Oil Boom Could Result in Lower Heating Bills

December 20, 2013
By
Northeast Oil deliverymen Brian Hartman and Joe Imbrescia are seeing prices remain rather high for heating oil this winter, even though predictions say prices in Greater Boston will slightly decrease. Natural gas prices are predicted to increase this year. However, in light of the recent oil boom, lower prices for both heating products in the next several years looks very realistic.

Northeast Oil deliverymen Brian Hartman and Joe Imbrescia are seeing prices remain rather high for heating oil this winter, even though predictions say prices in Greater Boston will slightly decrease. Natural gas prices are predicted to increase this year. However, in light of the recent oil boom, lower prices for both heating products in the next several years looks very realistic.

Just five years ago, America seemed to be at a crisis point when it came to its energy needs, and nowhere was that more apparent around here than in home heating bills – whether for heating oil or natural gas. In fact, during the presidential election of 2008, both candidates preached about the need to achieve energy independence – and just about anyone with a heating bill would have attested at the time that energy independence was a prime concern for most Americans.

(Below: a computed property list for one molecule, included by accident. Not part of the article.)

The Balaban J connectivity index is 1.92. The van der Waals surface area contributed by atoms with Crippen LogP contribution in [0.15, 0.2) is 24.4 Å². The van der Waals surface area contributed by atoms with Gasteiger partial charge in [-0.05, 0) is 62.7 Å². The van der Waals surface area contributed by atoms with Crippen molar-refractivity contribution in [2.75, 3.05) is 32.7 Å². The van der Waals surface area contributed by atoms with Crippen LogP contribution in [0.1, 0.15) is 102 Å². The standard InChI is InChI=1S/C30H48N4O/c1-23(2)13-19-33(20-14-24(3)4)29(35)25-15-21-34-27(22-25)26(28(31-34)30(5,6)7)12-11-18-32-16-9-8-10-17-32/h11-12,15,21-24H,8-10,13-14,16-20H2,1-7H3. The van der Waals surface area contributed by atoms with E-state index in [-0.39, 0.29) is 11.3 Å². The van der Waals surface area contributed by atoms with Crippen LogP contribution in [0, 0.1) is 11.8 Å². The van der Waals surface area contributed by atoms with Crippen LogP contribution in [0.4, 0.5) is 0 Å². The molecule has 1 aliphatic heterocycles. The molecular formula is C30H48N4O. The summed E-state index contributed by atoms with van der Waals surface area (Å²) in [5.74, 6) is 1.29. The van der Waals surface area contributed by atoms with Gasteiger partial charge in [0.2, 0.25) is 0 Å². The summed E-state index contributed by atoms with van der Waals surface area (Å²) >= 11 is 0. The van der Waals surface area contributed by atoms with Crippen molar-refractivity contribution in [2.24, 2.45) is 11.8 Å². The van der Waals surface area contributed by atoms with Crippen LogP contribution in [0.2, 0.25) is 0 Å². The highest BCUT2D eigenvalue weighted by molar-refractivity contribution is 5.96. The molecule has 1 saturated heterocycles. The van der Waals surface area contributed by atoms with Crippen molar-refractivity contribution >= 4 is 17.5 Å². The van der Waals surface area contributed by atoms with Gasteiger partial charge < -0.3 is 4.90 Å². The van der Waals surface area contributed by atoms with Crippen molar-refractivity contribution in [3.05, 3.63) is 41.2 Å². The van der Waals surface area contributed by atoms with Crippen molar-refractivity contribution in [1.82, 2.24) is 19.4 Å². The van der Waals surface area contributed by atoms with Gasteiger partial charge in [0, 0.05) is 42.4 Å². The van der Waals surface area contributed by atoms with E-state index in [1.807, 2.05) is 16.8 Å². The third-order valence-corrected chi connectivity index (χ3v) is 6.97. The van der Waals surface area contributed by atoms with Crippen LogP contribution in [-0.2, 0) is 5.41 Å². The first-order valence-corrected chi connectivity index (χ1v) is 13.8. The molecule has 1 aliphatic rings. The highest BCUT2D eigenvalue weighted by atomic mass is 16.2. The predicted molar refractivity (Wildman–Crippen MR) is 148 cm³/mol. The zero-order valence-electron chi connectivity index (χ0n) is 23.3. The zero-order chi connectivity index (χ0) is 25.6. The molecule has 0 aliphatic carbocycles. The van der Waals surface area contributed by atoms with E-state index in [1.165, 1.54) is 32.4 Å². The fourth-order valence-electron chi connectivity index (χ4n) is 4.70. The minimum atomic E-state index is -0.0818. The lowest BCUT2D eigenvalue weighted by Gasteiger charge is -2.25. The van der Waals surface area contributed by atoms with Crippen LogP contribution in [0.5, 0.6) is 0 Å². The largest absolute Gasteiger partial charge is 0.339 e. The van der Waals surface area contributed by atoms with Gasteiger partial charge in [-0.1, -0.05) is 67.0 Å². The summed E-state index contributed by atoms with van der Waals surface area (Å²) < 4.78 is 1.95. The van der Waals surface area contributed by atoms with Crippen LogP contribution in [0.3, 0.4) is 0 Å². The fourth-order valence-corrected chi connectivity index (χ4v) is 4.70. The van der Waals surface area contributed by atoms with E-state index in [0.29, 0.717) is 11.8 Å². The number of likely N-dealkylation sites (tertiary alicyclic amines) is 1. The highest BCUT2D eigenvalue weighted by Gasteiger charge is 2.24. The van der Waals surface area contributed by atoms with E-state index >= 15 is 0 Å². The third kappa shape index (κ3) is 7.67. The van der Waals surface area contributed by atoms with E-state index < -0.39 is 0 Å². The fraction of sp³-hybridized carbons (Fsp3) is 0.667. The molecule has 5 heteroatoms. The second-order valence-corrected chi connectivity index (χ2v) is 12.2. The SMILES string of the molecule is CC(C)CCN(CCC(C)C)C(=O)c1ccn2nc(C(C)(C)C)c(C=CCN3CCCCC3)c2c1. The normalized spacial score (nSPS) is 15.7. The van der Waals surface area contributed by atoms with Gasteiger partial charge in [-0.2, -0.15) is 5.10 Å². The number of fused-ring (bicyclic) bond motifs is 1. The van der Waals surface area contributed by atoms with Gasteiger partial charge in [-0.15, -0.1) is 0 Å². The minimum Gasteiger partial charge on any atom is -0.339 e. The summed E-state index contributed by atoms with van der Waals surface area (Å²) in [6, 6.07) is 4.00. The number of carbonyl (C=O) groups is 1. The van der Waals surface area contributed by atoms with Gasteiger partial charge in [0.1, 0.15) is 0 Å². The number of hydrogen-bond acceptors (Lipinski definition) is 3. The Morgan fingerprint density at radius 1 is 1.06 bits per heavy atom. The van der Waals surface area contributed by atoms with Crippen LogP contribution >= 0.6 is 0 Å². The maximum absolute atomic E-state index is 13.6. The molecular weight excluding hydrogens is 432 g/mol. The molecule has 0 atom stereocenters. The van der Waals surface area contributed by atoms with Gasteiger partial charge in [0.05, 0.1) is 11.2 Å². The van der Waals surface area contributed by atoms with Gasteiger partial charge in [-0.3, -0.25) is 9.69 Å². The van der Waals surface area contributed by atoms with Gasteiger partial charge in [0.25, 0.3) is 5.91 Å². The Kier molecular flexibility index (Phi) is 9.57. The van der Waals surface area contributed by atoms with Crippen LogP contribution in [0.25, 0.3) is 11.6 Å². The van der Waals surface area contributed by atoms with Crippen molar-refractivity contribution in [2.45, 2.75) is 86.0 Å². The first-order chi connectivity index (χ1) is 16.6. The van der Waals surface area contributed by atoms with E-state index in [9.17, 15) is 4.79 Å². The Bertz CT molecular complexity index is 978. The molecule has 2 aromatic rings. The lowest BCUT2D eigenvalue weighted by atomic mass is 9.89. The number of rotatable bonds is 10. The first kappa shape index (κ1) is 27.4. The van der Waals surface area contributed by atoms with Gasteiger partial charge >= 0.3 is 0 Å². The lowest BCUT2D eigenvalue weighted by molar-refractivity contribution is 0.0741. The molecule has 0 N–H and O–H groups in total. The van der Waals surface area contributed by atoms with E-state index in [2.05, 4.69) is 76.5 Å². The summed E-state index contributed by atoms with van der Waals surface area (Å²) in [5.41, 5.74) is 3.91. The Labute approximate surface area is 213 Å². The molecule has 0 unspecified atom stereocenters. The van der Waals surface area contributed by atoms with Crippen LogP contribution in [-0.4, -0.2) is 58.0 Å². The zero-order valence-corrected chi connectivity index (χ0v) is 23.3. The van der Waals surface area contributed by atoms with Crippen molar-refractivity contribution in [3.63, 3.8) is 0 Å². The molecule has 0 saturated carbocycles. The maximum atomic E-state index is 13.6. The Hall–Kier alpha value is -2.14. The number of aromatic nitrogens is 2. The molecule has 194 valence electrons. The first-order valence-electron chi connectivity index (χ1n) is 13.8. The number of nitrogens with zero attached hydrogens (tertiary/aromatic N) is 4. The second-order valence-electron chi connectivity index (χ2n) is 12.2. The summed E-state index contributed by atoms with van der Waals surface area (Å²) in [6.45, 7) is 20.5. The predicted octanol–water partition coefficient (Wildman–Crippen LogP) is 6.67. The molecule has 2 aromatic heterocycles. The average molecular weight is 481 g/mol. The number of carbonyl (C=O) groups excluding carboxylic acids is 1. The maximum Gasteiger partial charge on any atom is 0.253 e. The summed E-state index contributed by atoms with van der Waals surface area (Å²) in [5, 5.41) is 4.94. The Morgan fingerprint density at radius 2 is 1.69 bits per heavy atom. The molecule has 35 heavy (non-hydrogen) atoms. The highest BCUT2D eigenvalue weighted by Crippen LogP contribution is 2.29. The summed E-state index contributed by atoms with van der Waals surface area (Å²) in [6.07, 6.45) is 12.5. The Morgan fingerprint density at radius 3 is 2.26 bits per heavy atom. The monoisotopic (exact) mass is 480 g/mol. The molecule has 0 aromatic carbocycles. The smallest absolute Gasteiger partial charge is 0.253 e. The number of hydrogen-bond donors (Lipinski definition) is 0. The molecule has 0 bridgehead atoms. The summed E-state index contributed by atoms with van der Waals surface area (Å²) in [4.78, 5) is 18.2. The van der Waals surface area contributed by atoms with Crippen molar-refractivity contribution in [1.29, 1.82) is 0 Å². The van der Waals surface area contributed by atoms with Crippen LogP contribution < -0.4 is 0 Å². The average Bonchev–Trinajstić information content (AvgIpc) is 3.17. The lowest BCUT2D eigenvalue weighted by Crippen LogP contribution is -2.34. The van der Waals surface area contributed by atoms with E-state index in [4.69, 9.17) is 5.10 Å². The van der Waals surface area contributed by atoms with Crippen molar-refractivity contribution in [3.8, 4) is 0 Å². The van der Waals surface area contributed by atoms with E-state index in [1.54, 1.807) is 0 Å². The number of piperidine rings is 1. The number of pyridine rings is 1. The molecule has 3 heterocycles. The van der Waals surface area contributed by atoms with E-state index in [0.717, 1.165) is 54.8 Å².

Now, just a few years removed from that election, the United States has flipped the script and become the top producer of oil and natural gas in the world by using the new drilling techniques of hydraulic fracturing (known as “fracking”). Using that technique to tap into previously unattainable oil reserves in the Dakotas, Texas and Pennsylvania, American is seemingly on its way to energy independence almost overnight. Already, natural gas prices have gone down and American oil refineries report having a glut of crude oil at their doorsteps.

It is one of the most underreported stories in the nation, and it could end up saving residents thousands upon thousands of dollars in the coming years on their heating bills – but as for this year, don’t pop the cork on that champagne just yet.

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